Sudoku graph

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Sudoku graph

In the mathematics of Sudoku, the Sudoku graph is an undirected graph whose vertices represent the cells of a (blank) Sudoku puzzle and whose edges represent pairs of cells that belong to the same row, column, or block of the puzzle. The problem of solving a Sudoku puzzle can be represented as precoloring extension on this graph. It is an integral Cayley graph.

Basic properties and examples[edit]

On a Sudoku board of size , the Sudoku graph has vertices, each with exactly neighbors. Therefore, it is a regular graph. For instance, the graph shown in the figure, for a board, has 16 vertices and is 7-regular. For the most common form of Sudoku, on a board, the Sudoku graph is a 20-regular graph with 81 vertices.[1][2]

Puzzle solutions and graph coloring[edit]

Each row, column, or block of the Sudoku puzzle forms a clique in the Sudoku graph, whose size equals the number of symbols used to solve the puzzle. A graph coloring of the Sudoku graph using this number of colors (the minimum possible number of colors for this graph) can be interpreted as a solution to the puzzle. The usual form of a Sudoku puzzle, in which some cells are filled in with symbols and the rest must be filled in by the person solving the puzzle, corresponds to the precoloring extension problem on this graph.[1][2]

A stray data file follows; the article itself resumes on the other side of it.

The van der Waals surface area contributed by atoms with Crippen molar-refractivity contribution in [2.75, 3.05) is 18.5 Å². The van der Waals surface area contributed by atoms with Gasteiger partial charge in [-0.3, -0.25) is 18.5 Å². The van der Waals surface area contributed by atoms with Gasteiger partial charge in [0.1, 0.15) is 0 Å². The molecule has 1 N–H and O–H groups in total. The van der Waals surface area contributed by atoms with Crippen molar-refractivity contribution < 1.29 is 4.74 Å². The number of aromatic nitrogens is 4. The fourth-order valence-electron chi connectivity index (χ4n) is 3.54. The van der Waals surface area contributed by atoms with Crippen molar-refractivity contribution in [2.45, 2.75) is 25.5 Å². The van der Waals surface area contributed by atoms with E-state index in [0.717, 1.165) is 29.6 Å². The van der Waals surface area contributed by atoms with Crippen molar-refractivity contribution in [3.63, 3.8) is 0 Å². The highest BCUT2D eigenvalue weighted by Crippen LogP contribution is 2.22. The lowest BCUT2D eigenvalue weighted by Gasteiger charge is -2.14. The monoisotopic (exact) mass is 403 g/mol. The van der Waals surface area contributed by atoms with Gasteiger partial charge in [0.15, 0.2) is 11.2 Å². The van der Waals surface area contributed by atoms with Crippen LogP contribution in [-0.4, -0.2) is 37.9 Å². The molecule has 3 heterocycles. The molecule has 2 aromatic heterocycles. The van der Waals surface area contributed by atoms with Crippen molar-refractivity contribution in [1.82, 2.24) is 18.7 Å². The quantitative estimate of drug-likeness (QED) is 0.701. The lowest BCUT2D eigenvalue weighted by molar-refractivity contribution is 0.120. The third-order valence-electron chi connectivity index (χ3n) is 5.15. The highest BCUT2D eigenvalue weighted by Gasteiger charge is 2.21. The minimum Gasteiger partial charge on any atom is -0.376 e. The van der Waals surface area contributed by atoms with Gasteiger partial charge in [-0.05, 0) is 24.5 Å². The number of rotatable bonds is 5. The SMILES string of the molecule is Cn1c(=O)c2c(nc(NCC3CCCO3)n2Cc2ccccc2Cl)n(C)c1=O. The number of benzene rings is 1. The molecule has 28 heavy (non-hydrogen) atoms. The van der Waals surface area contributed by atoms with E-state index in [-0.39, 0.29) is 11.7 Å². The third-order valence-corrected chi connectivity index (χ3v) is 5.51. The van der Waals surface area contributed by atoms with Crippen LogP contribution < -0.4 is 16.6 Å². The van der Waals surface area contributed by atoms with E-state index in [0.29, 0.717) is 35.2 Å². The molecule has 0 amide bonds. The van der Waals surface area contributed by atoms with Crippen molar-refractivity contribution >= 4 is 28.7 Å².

Algebraic properties[edit]

For any , the Sudoku graph of an Sudoku board is an integral graph, meaning that the spectrum of its adjacency matrix consists only of integers. More precisely, its spectrum consists of the eigenvalues[3]

  • , with multiplicity ,
  • , with multiplicity ,
  • , with multiplicity ,
  • , with multiplicity ,
  • , with multiplicity , and
  • , with multiplicity .

It can be represented as a Cayley graph of the abelian group .[4]

Related graphs[edit]

The Sudoku graph contains as a subgraph the rook's graph, which is defined in the same way using only the rows and columns (but not the blocks) of the Sudoku board.

The 20-regular 81-vertex Sudoku graph should be distinguished from a different 20-regular graph on 81 vertices, the Brouwer–Haemers graph, which has smaller cliques (of size 3) and requires fewer colors (7 instead of 9).[5]


  1. ^ a b Gago-Vargas, Jesús; Hartillo-Hermoso, Maria Isabel; Martín-Morales, Jorge; Ucha-Enríquez, Jose Maria (2006), "Sudokus and Gröbner bases: Not only a divertimento", in Ganzha, Victor G.; Mayr, Ernst W.; Vorozhtsov, Evgenii V., Computer Algebra in Scientific Computing, 9th International Workshop, CASC 2006, Chisinau, Moldova, September 11–15, 2006, Proceedings, Lecture Notes in Computer Science, 4194, Springer, pp. 155–165, doi:10.1007/11870814_13
  2. ^ a b Herzberg, Agnes M.; Murty, M. Ram (2007), "Sudoku squares and chromatic polynomials" (PDF), Notices of the American Mathematical Society, 54 (6): 708–717, MR 2327972
  3. ^ Sander, Torsten (2009), "Sudoku graphs are integral", Electronic Journal of Combinatorics, 16 (1): Note 25, 7pp, MR 2529816
  4. ^ Klotz, Walter; Sander, Torsten (2010), "Integral Cayley graphs over abelian groups", Electronic Journal of Combinatorics, 17 (1): Research Paper 81, 13pp, MR 2651734
  5. ^ Weisstein, Eric W. "Brouwer–Haemers Graph". MathWorld.